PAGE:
High-profile chefs are rejecting the beloved avocado in favor of more sustainable foods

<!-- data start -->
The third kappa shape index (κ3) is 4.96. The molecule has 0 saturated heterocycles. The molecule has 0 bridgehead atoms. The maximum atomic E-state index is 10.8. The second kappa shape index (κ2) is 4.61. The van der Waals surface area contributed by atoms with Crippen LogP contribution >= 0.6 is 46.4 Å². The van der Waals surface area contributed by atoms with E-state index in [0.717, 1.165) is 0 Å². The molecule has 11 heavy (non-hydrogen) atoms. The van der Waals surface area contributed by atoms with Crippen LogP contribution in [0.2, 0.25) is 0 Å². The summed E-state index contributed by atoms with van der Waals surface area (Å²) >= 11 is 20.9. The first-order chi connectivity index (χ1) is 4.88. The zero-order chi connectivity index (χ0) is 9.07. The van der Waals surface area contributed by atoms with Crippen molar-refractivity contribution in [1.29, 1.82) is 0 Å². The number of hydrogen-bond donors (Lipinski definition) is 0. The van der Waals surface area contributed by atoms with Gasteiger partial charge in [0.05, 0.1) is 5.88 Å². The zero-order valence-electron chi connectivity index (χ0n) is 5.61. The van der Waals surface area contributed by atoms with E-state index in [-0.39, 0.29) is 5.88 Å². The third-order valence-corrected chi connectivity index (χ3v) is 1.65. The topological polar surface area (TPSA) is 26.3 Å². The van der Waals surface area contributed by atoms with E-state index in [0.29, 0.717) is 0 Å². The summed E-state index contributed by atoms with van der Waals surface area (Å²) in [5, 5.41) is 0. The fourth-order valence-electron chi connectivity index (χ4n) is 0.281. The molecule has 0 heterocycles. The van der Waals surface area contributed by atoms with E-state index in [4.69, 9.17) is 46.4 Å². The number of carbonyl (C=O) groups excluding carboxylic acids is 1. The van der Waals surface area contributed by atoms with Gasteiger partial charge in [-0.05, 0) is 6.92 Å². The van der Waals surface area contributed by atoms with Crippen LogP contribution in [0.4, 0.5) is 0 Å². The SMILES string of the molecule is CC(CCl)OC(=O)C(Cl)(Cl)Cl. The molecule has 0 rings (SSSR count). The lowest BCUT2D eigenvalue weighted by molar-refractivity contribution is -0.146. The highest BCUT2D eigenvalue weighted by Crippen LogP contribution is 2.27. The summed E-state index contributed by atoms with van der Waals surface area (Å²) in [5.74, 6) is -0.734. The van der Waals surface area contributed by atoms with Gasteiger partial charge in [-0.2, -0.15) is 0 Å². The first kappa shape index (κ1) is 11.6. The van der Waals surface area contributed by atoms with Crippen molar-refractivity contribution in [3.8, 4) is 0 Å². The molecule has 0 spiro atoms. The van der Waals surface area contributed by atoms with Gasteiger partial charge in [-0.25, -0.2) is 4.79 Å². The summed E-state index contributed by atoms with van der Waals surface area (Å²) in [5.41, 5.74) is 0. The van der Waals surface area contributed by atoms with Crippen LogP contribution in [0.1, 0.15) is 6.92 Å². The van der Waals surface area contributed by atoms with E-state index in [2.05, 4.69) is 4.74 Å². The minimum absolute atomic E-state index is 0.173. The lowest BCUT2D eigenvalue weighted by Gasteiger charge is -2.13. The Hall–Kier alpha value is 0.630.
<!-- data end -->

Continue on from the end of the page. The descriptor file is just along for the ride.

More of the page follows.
High-profile chefs are increasingly rejecting the widely beloved avocado in favor of more sustainable ingredients, reports The Guardian. Recently, Wahaca, the U.K.’s biggest Mexican restaurant chain, introduced an “avo-free” guacamole made with fava beans, coriander, lime, nuts, and seeds, citing how global demand is making the fruit unaffordable to the communities where avocados are indigenous. Elsewhere, chefs are seeking to replicate the color and texture of the creamy, versatile fruit with a combination of ingredients, including peas, Jerusalem artichokes, courgette, and ground pumpkin seeds. An emblem of millennial-era food culture—pricey avocado toast was once famously blamed for the generation’s sluggish rate of homeownership—the fruit’s soaring popularity in the past two decades has led to intensive and unsustainable production methods. Avocado farming is increasingly linked to deforestation, biodiversity loss, and water shortages. According to Danish watchdog media group Danwatch, growing a single avocado in a drier region such as Chile, where the fruit is widely cultivated for European export, consumes a mind-boggling 320 liters of water (that’s roughly 84 gallons). Avocado production has also been linked to cartel violence in Mexico, leading Irish chef JP McMahon to proclaim them the country’s “blood diamonds.” 

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